Water is central to survival and has been an important factor in various past conflicts, ranging from Islamic State’s attacks on Syria’s Tabqa dam to indiscriminate shelling in Ukraine which left 3 million people without access to clean water. In recent decades, water’s supply and demand imbalance has come under increasing pressure as population growth is complemented by the additional drivers of climate variability and economic expansion. Consequently, the idea of water becoming a profitable commodity investment is increasingly possible – Goldman Sachs refers to water as ‘the petroleum of the future’. Due to water being publicly regulated, it is not a traded asset, such as oil or gold, which ultimately makes investing in the commodity more complex. However, a range of innovative methods have aimed to take advantage of this potentially lucrative, future market.
Newly emerging water-based exchange-traded funds (ETFs), such as Guggenheim’s S&P Global Water Index ETF, offer a way to invest in water. A typical water ETF will invest in water companies and related utilities involved in pipelines, sewer construction, or water purification. With less than 10 water ETFs listed on the NYSE and the NASDAQ (totalling 1.9 billion USD in assets under management), they are a relatively niche investment area. At present, water ETFs are predominately seen as an opportunity to diversify an investment portfolio and reduce the risk profile.
Alternate ways to invest in water include purchasing water rights. These allow investors to access water sources and charge governments or companies to use them – usually at a mark-up to generate profits. For example, Aqua Capital Management, a water rights and investment management company, identifies water-scarce regions (including areas in the US and Australia) and purchases the rights of use. They currently manage the largest portfolio of water rights in the United States and have executed more than 500 water rights transactions.
Dr Micheal Burry, a Scion Capital hedge fund manager (widely known for his success in predicting the 2008 housing bubble), is focused on investing in farmland as a proxy for water-based investing. With the impracticalities of water-based investing, specifically in regards to transportation and politics, he focuses on investing in almond farms in water-rich areas. ‘What became clear to me is that food is the way to invest in water’, says Burry. Growing a pound of almonds requires 1,900 gallons of water. Hence, as water becomes scarcer, the number of almond farms will decline (as water-scarce farms struggle to grow crops), resulting in the remaining farms increasing their prices and profiting from this. By shipping the almonds globally to water-scarce areas, there is potential for further profits.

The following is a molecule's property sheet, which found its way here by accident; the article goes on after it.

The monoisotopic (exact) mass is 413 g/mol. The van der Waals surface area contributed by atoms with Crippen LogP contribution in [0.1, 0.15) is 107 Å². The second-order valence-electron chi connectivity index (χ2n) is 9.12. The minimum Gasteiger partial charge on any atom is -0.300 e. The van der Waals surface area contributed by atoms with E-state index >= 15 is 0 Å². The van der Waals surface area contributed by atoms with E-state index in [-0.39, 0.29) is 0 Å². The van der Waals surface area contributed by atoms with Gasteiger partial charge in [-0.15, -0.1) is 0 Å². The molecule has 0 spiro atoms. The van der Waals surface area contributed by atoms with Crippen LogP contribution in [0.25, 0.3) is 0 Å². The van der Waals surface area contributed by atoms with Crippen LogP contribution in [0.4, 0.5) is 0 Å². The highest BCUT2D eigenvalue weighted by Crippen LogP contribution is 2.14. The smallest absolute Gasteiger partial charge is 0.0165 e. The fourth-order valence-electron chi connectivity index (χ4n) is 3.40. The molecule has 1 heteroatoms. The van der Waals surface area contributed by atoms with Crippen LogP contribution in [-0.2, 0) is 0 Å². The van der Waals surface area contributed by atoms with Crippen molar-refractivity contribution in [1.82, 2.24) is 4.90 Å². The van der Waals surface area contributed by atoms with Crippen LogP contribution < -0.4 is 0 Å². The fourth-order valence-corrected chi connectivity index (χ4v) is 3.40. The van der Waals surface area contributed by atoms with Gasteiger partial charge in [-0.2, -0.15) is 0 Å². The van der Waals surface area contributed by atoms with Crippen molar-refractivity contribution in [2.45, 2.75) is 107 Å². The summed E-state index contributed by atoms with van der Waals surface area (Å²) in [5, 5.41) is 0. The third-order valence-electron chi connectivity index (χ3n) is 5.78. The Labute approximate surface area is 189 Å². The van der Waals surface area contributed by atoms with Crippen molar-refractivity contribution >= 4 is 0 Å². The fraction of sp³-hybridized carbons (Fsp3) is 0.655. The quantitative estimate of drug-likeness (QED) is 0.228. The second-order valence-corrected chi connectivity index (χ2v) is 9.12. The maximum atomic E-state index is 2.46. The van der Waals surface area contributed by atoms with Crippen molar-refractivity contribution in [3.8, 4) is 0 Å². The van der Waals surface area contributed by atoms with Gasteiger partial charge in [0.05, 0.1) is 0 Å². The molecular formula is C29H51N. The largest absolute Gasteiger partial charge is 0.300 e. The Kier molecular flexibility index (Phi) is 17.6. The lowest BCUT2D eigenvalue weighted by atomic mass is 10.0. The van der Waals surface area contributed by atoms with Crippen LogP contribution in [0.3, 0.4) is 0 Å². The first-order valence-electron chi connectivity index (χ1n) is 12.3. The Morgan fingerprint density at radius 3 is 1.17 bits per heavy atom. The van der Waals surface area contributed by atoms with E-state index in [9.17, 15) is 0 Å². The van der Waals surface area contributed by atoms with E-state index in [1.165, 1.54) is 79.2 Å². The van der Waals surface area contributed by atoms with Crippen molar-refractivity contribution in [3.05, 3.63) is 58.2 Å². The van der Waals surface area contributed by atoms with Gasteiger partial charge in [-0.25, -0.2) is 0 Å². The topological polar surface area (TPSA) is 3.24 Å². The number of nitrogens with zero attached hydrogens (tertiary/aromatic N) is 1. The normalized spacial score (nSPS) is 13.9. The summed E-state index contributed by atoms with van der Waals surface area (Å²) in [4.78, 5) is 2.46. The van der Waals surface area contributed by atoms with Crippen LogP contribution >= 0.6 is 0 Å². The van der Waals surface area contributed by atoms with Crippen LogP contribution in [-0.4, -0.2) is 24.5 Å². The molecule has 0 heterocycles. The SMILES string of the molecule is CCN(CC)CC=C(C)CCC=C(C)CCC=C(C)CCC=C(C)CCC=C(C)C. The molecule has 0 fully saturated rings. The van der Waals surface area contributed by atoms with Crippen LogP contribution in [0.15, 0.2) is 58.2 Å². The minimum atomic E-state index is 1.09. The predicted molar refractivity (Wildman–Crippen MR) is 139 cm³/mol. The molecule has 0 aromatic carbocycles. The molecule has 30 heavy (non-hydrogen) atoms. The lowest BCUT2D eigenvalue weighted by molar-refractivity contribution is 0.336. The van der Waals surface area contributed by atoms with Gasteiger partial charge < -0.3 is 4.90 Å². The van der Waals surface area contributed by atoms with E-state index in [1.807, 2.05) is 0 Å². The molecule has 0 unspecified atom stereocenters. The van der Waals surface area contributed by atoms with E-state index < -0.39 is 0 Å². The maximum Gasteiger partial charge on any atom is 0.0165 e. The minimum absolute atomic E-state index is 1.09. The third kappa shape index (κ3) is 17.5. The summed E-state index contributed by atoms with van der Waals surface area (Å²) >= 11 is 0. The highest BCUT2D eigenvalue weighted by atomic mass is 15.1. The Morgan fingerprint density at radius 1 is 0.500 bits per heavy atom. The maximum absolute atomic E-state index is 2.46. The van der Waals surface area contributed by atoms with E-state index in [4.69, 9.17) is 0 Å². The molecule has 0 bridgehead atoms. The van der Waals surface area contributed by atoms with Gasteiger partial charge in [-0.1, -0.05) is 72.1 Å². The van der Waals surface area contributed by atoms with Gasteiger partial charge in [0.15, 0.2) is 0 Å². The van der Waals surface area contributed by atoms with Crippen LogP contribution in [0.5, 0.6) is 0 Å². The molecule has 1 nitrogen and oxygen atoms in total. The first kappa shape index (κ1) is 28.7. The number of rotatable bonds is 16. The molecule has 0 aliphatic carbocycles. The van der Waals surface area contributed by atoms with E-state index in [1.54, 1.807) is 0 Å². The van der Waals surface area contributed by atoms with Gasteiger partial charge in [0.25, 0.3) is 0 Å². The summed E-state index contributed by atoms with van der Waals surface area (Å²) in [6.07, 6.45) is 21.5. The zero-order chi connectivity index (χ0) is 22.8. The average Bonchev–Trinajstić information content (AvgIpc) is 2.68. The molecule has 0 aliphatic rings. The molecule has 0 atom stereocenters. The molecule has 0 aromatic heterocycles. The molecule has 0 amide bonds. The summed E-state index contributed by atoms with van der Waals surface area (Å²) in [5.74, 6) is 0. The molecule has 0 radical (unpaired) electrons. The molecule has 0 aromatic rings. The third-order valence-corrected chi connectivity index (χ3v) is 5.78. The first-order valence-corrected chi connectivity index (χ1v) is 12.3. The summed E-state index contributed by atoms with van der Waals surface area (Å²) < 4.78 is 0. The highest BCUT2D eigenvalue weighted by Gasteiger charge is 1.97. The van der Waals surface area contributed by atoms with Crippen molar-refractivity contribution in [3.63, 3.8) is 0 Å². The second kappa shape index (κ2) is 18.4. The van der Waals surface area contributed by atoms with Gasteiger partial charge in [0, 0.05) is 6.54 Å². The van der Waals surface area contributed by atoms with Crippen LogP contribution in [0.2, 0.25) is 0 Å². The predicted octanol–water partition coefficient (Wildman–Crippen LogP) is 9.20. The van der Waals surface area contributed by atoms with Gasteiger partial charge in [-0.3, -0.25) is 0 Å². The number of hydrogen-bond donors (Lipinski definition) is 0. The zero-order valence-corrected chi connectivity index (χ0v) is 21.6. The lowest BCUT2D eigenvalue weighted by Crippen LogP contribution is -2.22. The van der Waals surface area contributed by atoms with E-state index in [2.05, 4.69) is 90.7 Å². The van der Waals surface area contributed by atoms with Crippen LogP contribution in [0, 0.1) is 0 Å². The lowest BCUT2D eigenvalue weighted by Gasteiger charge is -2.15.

A final way to invest in water is through directly investing in water stocks – such as the American Water Works Company, which sells water to public utilities. Companies focusing on purifying water for drinking, such as York Water, are also forecasting high growth rates. York Water’s estimated earnings per share annual growth rate is an attractive 10.81%; stocks that are exposed to water and well-equipped to deal with future demand increases may be profitable long-term investment opportunities.
The ethics of investing in a commodity recognised by the United Nations as a fundamental human right may be perceived as questionable by some. Despite this, profit incentives remain a strong driver of investing behaviour; accordingly, a variety of methods to invest in water already exist. With just 2.5% of the earth’s water being suitable for human consumption, as stated by National Geographic, and a range of pressures exacerbating water scarcity, no clear solution is in sight. Innovative companies specialising in water technologies, specifically in desalination plants and related delivery systems, may stand to benefit significantly in the coming years. As stated by the World Health Organisation, it is estimated that every 1 USD invested in water and sanitation will have an economic return of 4.30 USD. Consequently, as global warming continues to affect our planet and water scarcity increases, more resources are going to need to be allocated to water supplies. Those that invest now may profit substantially.
By Esther Campbell
Senior Editor: James Float